L.A. council president threatens to sever ties to water agency under fire over sexual harassment allegations

Pipelines run down to a water pumping plant near a river
The Whitsett Intake Pumping Plant is the start of the 242-mile Colorado River Aqueduct, which transports water from Lake Havasu to Lake Mathews in Riverside County.
(Irfan Khan/Los Angeles Times)

The president of the Los Angeles City Council has threatened to sever the city’s relationship with the agency that supplies much of the city’s water over allegations that women working for the organization faced systemic sexual harassment.

Council President Nury Martinez this week asked for city officials to report back within 10 days on the city’s relationship with the Metropolitan Water District of Southern California after a Times article detailed a pattern of accusations from women saying they were sexually harassed.

Several women in the apprentice program have said that district officials ignored or dismissed their complaints, didn’t investigate them thoroughly and pressured them to continue working around men they accused or seek other positions with lower pay.


The MWD has commissioned an outside firm to review the allegations and its workplace culture.

“The city must reevaluate its relationship with MWD if these charges are not fully addressed by the agency,” Martinez wrote in her request.

In interviews with current and former staffers and reviews of district records, court documents and audio recordings, The Times found a pattern of complaints alleging harassment and bullying of women at the Metropolitan Water District.

Feb. 12, 2021

Martinez also asked the L.A. Department of Water and Power to look into whether city ratepayers are on the hook for the district’s legal liabilities, whether city officials were previously made aware of the complaints and “if so, why nothing was done to address it,” according to her request.

MWD board Chairwoman Gloria Gray responded in a letter Friday to Martinez that she was “deeply disappointed and concerned” that Martinez was “taking this action” before reaching out to Gray or the district’s general manager for a better understanding of the issues raised in The Times’ article.

Gray wrote that employees are required to undergo sexual harassment training and encouraged to make complaints and that managers are required to report the complaints, which are investigated and could lead to “disciplinary action, up to and including discharge.” She also said that an independent investigation was underway, approved unanimously by the board of directors after women began telling their stories at board meetings.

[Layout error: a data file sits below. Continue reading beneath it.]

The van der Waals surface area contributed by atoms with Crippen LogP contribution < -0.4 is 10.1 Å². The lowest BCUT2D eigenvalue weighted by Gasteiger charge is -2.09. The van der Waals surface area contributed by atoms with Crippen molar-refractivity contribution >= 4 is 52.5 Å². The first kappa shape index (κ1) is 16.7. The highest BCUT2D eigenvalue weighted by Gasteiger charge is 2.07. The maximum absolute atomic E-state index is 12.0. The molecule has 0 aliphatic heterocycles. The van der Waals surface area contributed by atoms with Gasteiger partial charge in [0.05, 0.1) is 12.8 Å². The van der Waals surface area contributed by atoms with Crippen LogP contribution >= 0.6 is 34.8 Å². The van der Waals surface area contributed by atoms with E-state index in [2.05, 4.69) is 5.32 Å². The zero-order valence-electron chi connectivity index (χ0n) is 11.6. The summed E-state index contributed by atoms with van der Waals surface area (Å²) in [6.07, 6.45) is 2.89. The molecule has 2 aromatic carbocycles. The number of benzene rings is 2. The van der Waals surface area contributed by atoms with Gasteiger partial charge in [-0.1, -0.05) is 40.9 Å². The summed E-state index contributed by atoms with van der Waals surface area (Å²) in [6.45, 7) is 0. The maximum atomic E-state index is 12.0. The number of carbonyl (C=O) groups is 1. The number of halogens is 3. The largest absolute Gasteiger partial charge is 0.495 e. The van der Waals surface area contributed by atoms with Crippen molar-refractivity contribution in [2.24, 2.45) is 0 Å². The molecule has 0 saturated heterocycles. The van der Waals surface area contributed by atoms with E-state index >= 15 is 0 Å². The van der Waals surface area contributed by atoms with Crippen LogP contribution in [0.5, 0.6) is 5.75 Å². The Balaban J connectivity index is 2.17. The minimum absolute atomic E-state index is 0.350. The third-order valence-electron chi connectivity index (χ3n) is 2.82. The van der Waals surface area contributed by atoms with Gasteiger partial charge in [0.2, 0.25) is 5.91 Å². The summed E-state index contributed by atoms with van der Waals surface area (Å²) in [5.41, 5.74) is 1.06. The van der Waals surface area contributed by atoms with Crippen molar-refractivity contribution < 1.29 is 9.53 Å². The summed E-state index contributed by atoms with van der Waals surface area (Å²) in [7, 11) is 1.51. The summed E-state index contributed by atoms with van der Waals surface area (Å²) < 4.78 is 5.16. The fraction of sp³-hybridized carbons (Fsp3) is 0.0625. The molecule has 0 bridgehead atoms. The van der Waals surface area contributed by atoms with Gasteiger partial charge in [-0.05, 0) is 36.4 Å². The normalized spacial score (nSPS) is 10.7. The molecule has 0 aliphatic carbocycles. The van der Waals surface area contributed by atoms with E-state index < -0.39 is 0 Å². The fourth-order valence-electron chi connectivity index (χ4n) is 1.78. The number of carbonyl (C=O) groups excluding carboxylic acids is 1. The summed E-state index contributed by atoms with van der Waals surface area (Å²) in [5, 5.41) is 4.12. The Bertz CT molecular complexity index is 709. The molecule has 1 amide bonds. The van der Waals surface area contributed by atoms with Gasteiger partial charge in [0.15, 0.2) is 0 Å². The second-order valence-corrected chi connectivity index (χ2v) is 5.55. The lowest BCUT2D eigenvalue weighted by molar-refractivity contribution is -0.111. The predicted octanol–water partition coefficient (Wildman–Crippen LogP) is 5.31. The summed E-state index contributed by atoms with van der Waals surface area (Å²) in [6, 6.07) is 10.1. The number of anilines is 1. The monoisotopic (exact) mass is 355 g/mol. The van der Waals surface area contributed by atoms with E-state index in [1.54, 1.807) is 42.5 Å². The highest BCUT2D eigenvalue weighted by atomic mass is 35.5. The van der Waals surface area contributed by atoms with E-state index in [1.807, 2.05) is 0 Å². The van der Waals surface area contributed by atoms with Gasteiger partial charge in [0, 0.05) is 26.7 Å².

“I assure you that Metropolitan takes these complaints very seriously,” Gray wrote.

The city’s ability to withdraw from the water district remains unclear. The agency, which delivers water to the region from the State Water Project and Colorado River Aqueduct, has been a major source of water for the city, especially in drought years when local sources run short.


As of 2019, the MWD delivered about 49% of the city’s total water supply, according to figures from the Los Angeles Department of Water and Power. The Los Angeles Aqueduct and local groundwater are the other main sources of supply. The city of Los Angeles is one of 26 member agencies that make up the Metropolitan Water District and has several of the district’s 38 board seats.

Martinez said in an interview that although it could be complicated to withdraw from the MWD, it should be considered seriously to hold the district accountable.

“It doesn’t matter the size of MWD, and the complexities of water rights or L.A.’s water needs; those cannot be the reasons we avoid difficult discussions about women in the workplace,” Martinez said.

Meanwhile, the union that represents water district workers announced that it had lost confidence in the independent investigation commissioned by the agency’s board of directors, calling instead for an audit by the state Legislature. A statement released by the union this week indicated that there was pressure to expedite the outside investigation.

“We have significant reason to believe that this process will be rushed to completion, and will not be the full, comprehensive review into these matters that was promised and is so desperately needed,” said Alan Shanahan, president of the American Federation of State, County and Municipal Employees, Local 1902.

In a statement to The Times, Gray said the outside review “cannot be rushed, nor will it be buried.”


“It is a priority for directors and management to ensure the proper and fair treatment of each of our employees,” Gray wrote. “We must respect it through completion to ensure the review is done properly and thoroughly.”